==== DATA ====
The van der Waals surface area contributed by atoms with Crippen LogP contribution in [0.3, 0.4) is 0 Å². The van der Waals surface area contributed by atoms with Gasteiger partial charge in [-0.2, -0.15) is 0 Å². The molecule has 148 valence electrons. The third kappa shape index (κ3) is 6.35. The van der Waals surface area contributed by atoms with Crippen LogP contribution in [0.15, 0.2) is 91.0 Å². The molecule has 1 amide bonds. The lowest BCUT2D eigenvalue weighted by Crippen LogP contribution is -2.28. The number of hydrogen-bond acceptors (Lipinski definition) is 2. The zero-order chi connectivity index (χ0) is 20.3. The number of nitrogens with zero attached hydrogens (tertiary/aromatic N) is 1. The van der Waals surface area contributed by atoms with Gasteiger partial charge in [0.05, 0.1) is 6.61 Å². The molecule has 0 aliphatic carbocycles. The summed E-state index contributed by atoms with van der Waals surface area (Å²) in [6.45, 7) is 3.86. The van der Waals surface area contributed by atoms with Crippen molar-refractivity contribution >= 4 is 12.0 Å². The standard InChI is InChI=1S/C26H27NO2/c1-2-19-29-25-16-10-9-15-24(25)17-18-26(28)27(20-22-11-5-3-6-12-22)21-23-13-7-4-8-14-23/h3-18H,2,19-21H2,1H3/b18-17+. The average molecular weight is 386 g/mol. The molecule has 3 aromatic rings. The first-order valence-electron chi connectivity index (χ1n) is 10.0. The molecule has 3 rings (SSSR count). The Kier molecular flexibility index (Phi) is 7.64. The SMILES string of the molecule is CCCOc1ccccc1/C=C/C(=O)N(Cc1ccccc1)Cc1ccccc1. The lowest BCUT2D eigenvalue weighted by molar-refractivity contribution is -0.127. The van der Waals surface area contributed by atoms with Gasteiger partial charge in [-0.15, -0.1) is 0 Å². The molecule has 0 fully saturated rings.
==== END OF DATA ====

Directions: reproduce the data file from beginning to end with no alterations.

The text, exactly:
The van der Waals surface area contributed by atoms with Crippen LogP contribution in [0.3, 0.4) is 0 Å². The van der Waals surface area contributed by atoms with Gasteiger partial charge in [-0.2, -0.15) is 0 Å². The molecule has 148 valence electrons. The third kappa shape index (κ3) is 6.35. The van der Waals surface area contributed by atoms with Crippen LogP contribution in [0.15, 0.2) is 91.0 Å². The molecule has 1 amide bonds. The lowest BCUT2D eigenvalue weighted by Crippen LogP contribution is -2.28. The number of hydrogen-bond acceptors (Lipinski definition) is 2. The zero-order chi connectivity index (χ0) is 20.3. The number of nitrogens with zero attached hydrogens (tertiary/aromatic N) is 1. The van der Waals surface area contributed by atoms with Gasteiger partial charge in [0.05, 0.1) is 6.61 Å². The molecule has 0 aliphatic carbocycles. The summed E-state index contributed by atoms with van der Waals surface area (Å²) in [6.45, 7) is 3.86. The van der Waals surface area contributed by atoms with Crippen molar-refractivity contribution >= 4 is 12.0 Å². The standard InChI is InChI=1S/C26H27NO2/c1-2-19-29-25-16-10-9-15-24(25)17-18-26(28)27(20-22-11-5-3-6-12-22)21-23-13-7-4-8-14-23/h3-18H,2,19-21H2,1H3/b18-17+. The average molecular weight is 386 g/mol. The molecule has 3 aromatic rings. The first-order valence-electron chi connectivity index (χ1n) is 10.0. The molecule has 3 rings (SSSR count). The Kier molecular flexibility index (Phi) is 7.64. The SMILES string of the molecule is CCCOc1ccccc1/C=C/C(=O)N(Cc1ccccc1)Cc1ccccc1. The lowest BCUT2D eigenvalue weighted by molar-refractivity contribution is -0.127. The van der Waals surface area contributed by atoms with Gasteiger partial charge in [-0.15, -0.1) is 0 Å². The molecule has 0 fully saturated rings.